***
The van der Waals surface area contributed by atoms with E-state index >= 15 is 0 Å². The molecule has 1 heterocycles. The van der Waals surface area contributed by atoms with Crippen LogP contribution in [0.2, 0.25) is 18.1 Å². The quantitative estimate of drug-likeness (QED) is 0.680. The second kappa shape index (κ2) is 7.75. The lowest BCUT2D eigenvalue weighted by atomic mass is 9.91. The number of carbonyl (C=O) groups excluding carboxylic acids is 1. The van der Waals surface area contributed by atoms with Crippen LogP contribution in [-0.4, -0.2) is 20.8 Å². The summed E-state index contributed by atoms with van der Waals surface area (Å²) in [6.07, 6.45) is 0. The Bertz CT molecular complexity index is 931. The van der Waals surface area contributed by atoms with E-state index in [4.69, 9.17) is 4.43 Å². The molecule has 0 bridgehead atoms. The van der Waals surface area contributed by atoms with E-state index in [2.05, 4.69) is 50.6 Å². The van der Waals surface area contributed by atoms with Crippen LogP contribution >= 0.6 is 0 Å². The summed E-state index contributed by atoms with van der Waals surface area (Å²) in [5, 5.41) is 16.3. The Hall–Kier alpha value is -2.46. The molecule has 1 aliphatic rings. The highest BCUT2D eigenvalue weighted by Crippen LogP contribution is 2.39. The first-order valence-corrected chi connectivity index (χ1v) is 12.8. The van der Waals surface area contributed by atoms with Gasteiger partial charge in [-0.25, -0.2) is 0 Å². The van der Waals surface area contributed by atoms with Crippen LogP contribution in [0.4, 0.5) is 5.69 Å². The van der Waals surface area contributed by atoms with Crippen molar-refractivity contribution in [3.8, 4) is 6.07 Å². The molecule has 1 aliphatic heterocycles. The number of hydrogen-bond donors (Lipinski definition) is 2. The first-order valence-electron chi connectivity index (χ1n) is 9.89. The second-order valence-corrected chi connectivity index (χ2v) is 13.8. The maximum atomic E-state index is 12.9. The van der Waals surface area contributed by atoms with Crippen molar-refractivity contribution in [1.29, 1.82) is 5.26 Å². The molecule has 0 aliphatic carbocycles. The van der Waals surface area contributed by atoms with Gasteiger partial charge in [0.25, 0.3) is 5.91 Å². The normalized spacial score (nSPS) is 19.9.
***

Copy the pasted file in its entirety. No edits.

The van der Waals surface area contributed by atoms with E-state index >= 15 is 0 Å². The molecule has 1 heterocycles. The van der Waals surface area contributed by atoms with Crippen LogP contribution in [0.2, 0.25) is 18.1 Å². The quantitative estimate of drug-likeness (QED) is 0.680. The second kappa shape index (κ2) is 7.75. The lowest BCUT2D eigenvalue weighted by atomic mass is 9.91. The number of carbonyl (C=O) groups excluding carboxylic acids is 1. The van der Waals surface area contributed by atoms with Crippen LogP contribution in [-0.4, -0.2) is 20.8 Å². The summed E-state index contributed by atoms with van der Waals surface area (Å²) in [6.07, 6.45) is 0. The Bertz CT molecular complexity index is 931. The van der Waals surface area contributed by atoms with E-state index in [4.69, 9.17) is 4.43 Å². The molecule has 0 bridgehead atoms. The van der Waals surface area contributed by atoms with E-state index in [2.05, 4.69) is 50.6 Å². The van der Waals surface area contributed by atoms with Crippen LogP contribution >= 0.6 is 0 Å². The summed E-state index contributed by atoms with van der Waals surface area (Å²) in [5, 5.41) is 16.3. The Hall–Kier alpha value is -2.46. The molecule has 1 aliphatic rings. The highest BCUT2D eigenvalue weighted by Crippen LogP contribution is 2.39. The first-order valence-corrected chi connectivity index (χ1v) is 12.8. The van der Waals surface area contributed by atoms with Gasteiger partial charge in [-0.25, -0.2) is 0 Å². The van der Waals surface area contributed by atoms with Crippen LogP contribution in [0.4, 0.5) is 5.69 Å². The van der Waals surface area contributed by atoms with Crippen molar-refractivity contribution in [3.8, 4) is 6.07 Å². The molecule has 1 aliphatic heterocycles. The number of hydrogen-bond donors (Lipinski definition) is 2. The first-order valence-electron chi connectivity index (χ1n) is 9.89. The second-order valence-corrected chi connectivity index (χ2v) is 13.8. The maximum atomic E-state index is 12.9. The van der Waals surface area contributed by atoms with Crippen molar-refractivity contribution in [1.29, 1.82) is 5.26 Å². The molecule has 0 aliphatic carbocycles. The van der Waals surface area contributed by atoms with Gasteiger partial charge in [0.25, 0.3) is 5.91 Å². The normalized spacial score (nSPS) is 19.9.